• “Special office” model.
  • “Servicing agents need $$ incentives to take time to cooperate with counselors.”


  • Phone=time lost. Email and online communication/application to streamline process.
  • Faxing the release of information form = “a big run around”
  • “Keep us updated.” Validate our findings, analysis or recommendations.
  • Return phone calls. “Lenders don't ever call back…A return phone call is hard to come by.”


  • “We are on the same team.” Need to be more respectful.
  • Host events with counselors to initiate better relationships.
  • “Cross-training makes the process much easier.”
  • Deal with varying levels of competence, on both sides, and high turnover rates.
  • “Work together!”

Source: NHS Default Counselor Survey 2007

what changes should lenders servicers make to the loan modification process
What Changes Should Lenders/Servicers Make To The Loan Modification Process?

New Types of Modifications:

  • Extend payments beyond 30 years with a annual review and shorten the term when payment increase is possible
  • Offer mods earlier
  • Convert ARMs into fixed rate, affordable payments
  • Relax upfront deposit requirements


  • “Often borrowers have no clue what the lender has just said.”
  • “Recognize all repayment plans are at risk of falling apart – we can help.”
  • Better communication with borrower

Servicing Operations:

  • “Get rid of the ‘goons’ ”
  • Be more customer friendly and “less chastising.”
  • Clear path from collection department to loss mitigation department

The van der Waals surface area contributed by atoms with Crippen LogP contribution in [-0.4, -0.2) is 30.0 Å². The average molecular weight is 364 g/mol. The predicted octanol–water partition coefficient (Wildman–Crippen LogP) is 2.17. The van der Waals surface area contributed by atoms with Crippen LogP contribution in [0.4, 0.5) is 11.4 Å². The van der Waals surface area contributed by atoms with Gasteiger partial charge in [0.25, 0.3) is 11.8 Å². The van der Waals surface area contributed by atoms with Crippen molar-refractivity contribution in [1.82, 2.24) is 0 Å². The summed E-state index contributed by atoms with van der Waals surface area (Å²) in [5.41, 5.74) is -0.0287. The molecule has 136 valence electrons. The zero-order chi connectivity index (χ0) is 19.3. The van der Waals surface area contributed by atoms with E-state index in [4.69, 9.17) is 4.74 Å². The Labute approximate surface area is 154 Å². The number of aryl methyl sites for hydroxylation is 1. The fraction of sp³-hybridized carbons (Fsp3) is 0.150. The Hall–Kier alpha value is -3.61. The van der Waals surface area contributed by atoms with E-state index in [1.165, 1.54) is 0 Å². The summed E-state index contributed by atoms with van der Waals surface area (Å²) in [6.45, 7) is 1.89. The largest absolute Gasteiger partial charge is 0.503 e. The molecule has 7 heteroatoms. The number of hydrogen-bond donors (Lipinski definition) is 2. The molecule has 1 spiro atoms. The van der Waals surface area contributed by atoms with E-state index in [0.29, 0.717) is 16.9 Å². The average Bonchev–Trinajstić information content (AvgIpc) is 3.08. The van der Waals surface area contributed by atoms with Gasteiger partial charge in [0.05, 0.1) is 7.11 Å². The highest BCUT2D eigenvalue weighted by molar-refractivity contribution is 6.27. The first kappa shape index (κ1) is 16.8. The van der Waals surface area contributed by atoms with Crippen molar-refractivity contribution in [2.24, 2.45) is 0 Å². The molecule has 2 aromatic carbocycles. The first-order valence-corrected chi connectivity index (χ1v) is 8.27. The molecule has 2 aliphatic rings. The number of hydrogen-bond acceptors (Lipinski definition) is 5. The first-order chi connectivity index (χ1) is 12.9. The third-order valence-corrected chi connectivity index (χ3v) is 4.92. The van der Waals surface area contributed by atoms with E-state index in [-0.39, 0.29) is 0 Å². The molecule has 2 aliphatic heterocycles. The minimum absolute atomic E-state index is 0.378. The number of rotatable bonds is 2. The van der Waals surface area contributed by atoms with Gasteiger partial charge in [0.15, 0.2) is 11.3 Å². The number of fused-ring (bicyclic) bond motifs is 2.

• Make sure all phone staff know the full range of options and can exercise them.

Source: NHS Default Counselor Survey 2007

expectation for demand for nonprofit foreclosure services over the next year
Expectation For Demand For Nonprofit Foreclosure Services Over The Next Year?

Source: NHS Default Counselor Survey 2007

hopi partnership meeting may 16 2007
HOPI Partnership MeetingMay 16, 2007
  • Moving from principles to execution of best practices and proven strategies for results
  • 120 lenders, servicers, counselors, investors, ratings agencies and Wall street
  • Meeting the Challenge of dramatically increased defaults and demand for counseling and loss mit
  • Priority to spend time with borrower
  • -”more like counselor then collector”
what more needs to be done
What More Needs To Be Done?

Early stage Loss mitigation

Outbound calling by third party

Early ARM reset notification

Target “hop spot” marketing

Flexible approach to Loan workouts

Increase modifications